ars_interpres_6_7_sm1Poems Published in Ars Inerpres (2006)

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Letter to Achilles
In Kochi by the Sea

Letter to Achilles

You were burnt all over by your mother, 
Only an ankle remains, more raw than the rest of your skin. 
She thought she was making you immortal. 

I whisper this aloud, to you Achilles 
Alphabets of ink too coarse to touch so fine a runner.
Do you recall the trill of the sandgrouse, 

That fantailed bird, afloat in the deserts of Punt? 
Your mother loved its wings, 
Charred and lacquered into mirrors 

To shield the faces of the dead. 
Why did she do that to you? 
Did she think you were a sandgrouse and could flit away? 

Achilles, turn homeward now.
Now hunger pins you to her door 
Where a boy’s soles are carved in ash



In Kochi by the Sea

You walk in darkness 
A candle in your hand, your sari unravels, 

An inch of cotton snatched underfoot,
Sheer wax catches the doorpost.

Amma, is something burning?
Anamnesis, I looked it up in the dictionary

A seventeenth century usage in the language 
You helped me learn, of Greek provenance 

Used by some in medical literature for signs 
That help uncover bodily condition. 
Who was she? 
In Kochi, that sunbaked city by the sea

I was high as your armpit.
You held me in your  umbrella’s shade.

We saw a woman very pale, squatting on a doorstep
‘Rahel, Rahel!’ 

Someone was calling out her name.
A man, knife raised, circling a squawking bird 

The woman paid no heed.
The bird poked under her sari, disappeared.

In the shadow of her clothing in between her feet
We saw vermillion dots, a trickle, a slow pour. 

She dipped one pointed finger, then another 
In the show of blood

Making a flower, a fist  
A cockrel’s head, a candle, a cloud,

A quickly changing river,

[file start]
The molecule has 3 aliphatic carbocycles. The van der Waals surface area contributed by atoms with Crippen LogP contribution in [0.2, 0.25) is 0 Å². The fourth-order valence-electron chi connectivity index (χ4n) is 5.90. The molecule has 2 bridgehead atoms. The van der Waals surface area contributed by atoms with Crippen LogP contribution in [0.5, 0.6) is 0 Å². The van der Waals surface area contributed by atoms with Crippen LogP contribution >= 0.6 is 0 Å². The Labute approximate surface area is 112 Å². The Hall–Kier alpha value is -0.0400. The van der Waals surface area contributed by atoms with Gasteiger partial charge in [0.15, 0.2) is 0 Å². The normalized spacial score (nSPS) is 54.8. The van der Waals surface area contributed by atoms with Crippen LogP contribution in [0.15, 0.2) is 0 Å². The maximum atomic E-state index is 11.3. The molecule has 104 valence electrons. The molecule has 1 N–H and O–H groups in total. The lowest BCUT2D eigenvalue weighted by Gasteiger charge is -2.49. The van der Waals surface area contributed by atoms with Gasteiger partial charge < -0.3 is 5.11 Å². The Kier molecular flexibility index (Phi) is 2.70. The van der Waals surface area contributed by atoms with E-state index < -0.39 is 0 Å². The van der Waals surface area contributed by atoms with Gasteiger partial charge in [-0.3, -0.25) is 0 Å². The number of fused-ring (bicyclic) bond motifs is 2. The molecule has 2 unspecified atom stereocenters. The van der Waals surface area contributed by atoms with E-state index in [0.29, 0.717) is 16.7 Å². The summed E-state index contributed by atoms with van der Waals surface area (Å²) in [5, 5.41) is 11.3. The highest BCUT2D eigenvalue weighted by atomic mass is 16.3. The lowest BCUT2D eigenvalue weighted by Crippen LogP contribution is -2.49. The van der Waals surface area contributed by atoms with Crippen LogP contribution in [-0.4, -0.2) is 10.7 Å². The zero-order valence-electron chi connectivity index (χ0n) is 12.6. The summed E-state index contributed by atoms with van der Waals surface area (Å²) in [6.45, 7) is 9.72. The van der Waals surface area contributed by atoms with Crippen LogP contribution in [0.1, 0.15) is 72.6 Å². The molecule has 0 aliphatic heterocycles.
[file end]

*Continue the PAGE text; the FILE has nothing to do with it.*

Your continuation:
Parts of a city, many houses burning,

The sheaves of redemption reeling.
You drew me aside so sharply, shielded my eyes.


Anamnesis, I try to think 
Of what Plato might have meant

The body cleansed, 
So seeing with the soul, 

True recollection perfectly attuned 
To every jot of what the future brings.

But there’s a discomfort in the inner life 
I had not bargained for —

A stream with blistered rocks where I must walk
Barefoot as I did so many years ago

But now in a river bed
Not marked on any map I learnt to read

In a schoolhouse with a palm tree outside
Where the barbarous sun pours.


When you dropped your candle
Nothing came to fire

The future for an instant, pacified.
The dark was sweet and filled with singing birds

That fly into this garden without being asked,
A breath of joy, a fragrant certitude

Scarcely to be set into sentences.
Your umbrella was in the corner by the doorpost

Cupped in a flash of stormy light
Its ribs bent and broken by that wind renewed,

A monsoon crossing the Arabian sea.
And the woman we left behind?

Not to be seen except in figurations
Of the damned on Mattancheri  palace walls

There she squatted on a stony road
Making forms of blood 

Auguring what? Who could tell?
Figures cupped from the chaos of our dailiness, 

Such ordinary things through which 
We try to learn what the past presages, 

And we think we touch, 
A clarity of longing, a blessedness. 


The afternoon you dragged me from the street 
We walked beside the pounding beach
Past tiny wreaths of wood the color of wax
Washed out from the belly of a river

Cast into  shapes of ruined cities,
No-nation cities lacking anthem, flag,

Their lintels blown, gardens stilled into ash.
Torn free of you I ran into the wind.

Waves crashed into voices, 
Highpitched, vulnerable

The color of dropped blood, 
The color of indigo cut from the mothering tree.

And underneath —  in memory now — 
I heard a darkness, luminous.

— From Ars Interpres 6 (2006). Print.

Poems Published in Ars Inerpres (2006) | 2006 | Links, Poems by Meena Alexander
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